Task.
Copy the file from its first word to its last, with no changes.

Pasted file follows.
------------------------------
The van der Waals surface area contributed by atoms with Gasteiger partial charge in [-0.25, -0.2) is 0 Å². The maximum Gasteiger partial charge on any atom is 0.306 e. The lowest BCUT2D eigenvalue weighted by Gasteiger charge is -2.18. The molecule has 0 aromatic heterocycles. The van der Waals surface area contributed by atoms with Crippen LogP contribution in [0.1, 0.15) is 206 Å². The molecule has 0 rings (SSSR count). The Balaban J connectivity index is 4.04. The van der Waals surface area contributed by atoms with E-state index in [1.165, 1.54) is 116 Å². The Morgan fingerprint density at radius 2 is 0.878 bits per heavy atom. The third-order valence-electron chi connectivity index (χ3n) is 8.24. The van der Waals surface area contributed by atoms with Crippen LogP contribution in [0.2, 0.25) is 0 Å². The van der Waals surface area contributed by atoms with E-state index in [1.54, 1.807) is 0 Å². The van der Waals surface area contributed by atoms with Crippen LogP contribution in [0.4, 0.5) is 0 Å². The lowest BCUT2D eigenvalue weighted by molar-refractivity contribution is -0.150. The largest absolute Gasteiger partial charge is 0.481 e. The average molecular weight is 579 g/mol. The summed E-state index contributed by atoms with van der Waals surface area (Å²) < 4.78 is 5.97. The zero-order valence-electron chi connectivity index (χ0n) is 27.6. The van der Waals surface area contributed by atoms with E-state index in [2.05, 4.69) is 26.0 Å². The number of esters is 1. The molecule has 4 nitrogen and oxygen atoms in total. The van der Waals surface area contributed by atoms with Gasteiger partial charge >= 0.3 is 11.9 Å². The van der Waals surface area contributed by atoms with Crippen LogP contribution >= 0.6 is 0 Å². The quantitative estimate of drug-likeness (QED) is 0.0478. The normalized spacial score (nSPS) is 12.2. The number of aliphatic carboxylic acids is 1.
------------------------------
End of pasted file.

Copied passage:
The van der Waals surface area contributed by atoms with Gasteiger partial charge in [-0.25, -0.2) is 0 Å². The maximum Gasteiger partial charge on any atom is 0.306 e. The lowest BCUT2D eigenvalue weighted by Gasteiger charge is -2.18. The molecule has 0 aromatic heterocycles. The van der Waals surface area contributed by atoms with Crippen LogP contribution in [0.1, 0.15) is 206 Å². The molecule has 0 rings (SSSR count). The Balaban J connectivity index is 4.04. The van der Waals surface area contributed by atoms with E-state index in [1.165, 1.54) is 116 Å². The Morgan fingerprint density at radius 2 is 0.878 bits per heavy atom. The third-order valence-electron chi connectivity index (χ3n) is 8.24. The van der Waals surface area contributed by atoms with Crippen LogP contribution in [0.2, 0.25) is 0 Å². The van der Waals surface area contributed by atoms with E-state index in [1.54, 1.807) is 0 Å². The van der Waals surface area contributed by atoms with Crippen LogP contribution in [0.4, 0.5) is 0 Å². The lowest BCUT2D eigenvalue weighted by molar-refractivity contribution is -0.150. The largest absolute Gasteiger partial charge is 0.481 e. The average molecular weight is 579 g/mol. The summed E-state index contributed by atoms with van der Waals surface area (Å²) < 4.78 is 5.97. The zero-order valence-electron chi connectivity index (χ0n) is 27.6. The van der Waals surface area contributed by atoms with E-state index in [2.05, 4.69) is 26.0 Å². The number of esters is 1. The molecule has 4 nitrogen and oxygen atoms in total. The van der Waals surface area contributed by atoms with Gasteiger partial charge >= 0.3 is 11.9 Å². The van der Waals surface area contributed by atoms with Crippen LogP contribution >= 0.6 is 0 Å². The quantitative estimate of drug-likeness (QED) is 0.0478. The normalized spacial score (nSPS) is 12.2. The number of aliphatic carboxylic acids is 1.